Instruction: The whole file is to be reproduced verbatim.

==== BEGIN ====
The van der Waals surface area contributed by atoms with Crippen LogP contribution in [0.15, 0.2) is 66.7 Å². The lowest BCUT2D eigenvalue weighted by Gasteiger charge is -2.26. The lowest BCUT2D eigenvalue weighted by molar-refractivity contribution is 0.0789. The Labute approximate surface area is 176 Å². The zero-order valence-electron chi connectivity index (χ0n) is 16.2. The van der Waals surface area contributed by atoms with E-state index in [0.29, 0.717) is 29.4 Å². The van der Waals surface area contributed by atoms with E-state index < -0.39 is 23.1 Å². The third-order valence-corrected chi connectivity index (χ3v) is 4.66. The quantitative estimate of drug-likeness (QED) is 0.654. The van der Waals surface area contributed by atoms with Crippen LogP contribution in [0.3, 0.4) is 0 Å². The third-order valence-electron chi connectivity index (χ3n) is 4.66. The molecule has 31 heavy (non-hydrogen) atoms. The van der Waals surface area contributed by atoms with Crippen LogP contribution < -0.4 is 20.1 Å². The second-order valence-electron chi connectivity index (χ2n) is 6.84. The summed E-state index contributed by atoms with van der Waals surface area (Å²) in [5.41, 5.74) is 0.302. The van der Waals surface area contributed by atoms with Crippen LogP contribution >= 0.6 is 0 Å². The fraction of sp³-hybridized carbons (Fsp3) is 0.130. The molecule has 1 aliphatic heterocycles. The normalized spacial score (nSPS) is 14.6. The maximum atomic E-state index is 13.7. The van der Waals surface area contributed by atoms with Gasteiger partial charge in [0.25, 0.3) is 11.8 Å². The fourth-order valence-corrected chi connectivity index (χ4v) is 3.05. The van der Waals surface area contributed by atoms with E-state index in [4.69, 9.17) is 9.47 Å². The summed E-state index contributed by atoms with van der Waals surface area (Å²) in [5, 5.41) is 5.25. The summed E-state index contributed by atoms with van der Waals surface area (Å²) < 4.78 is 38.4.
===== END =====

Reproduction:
The van der Waals surface area contributed by atoms with Crippen LogP contribution in [0.15, 0.2) is 66.7 Å². The lowest BCUT2D eigenvalue weighted by Gasteiger charge is -2.26. The lowest BCUT2D eigenvalue weighted by molar-refractivity contribution is 0.0789. The Labute approximate surface area is 176 Å². The zero-order valence-electron chi connectivity index (χ0n) is 16.2. The van der Waals surface area contributed by atoms with E-state index in [0.29, 0.717) is 29.4 Å². The van der Waals surface area contributed by atoms with E-state index < -0.39 is 23.1 Å². The third-order valence-corrected chi connectivity index (χ3v) is 4.66. The quantitative estimate of drug-likeness (QED) is 0.654. The van der Waals surface area contributed by atoms with Crippen LogP contribution in [0.3, 0.4) is 0 Å². The third-order valence-electron chi connectivity index (χ3n) is 4.66. The molecule has 31 heavy (non-hydrogen) atoms. The van der Waals surface area contributed by atoms with Crippen LogP contribution < -0.4 is 20.1 Å². The second-order valence-electron chi connectivity index (χ2n) is 6.84. The summed E-state index contributed by atoms with van der Waals surface area (Å²) in [5.41, 5.74) is 0.302. The van der Waals surface area contributed by atoms with Crippen LogP contribution >= 0.6 is 0 Å². The fraction of sp³-hybridized carbons (Fsp3) is 0.130. The molecule has 1 aliphatic heterocycles. The normalized spacial score (nSPS) is 14.6. The maximum atomic E-state index is 13.7. The van der Waals surface area contributed by atoms with Gasteiger partial charge in [0.25, 0.3) is 11.8 Å². The fourth-order valence-corrected chi connectivity index (χ4v) is 3.05. The van der Waals surface area contributed by atoms with E-state index in [4.69, 9.17) is 9.47 Å². The summed E-state index contributed by atoms with van der Waals surface area (Å²) in [5, 5.41) is 5.25. The summed E-state index contributed by atoms with van der Waals surface area (Å²) < 4.78 is 38.4.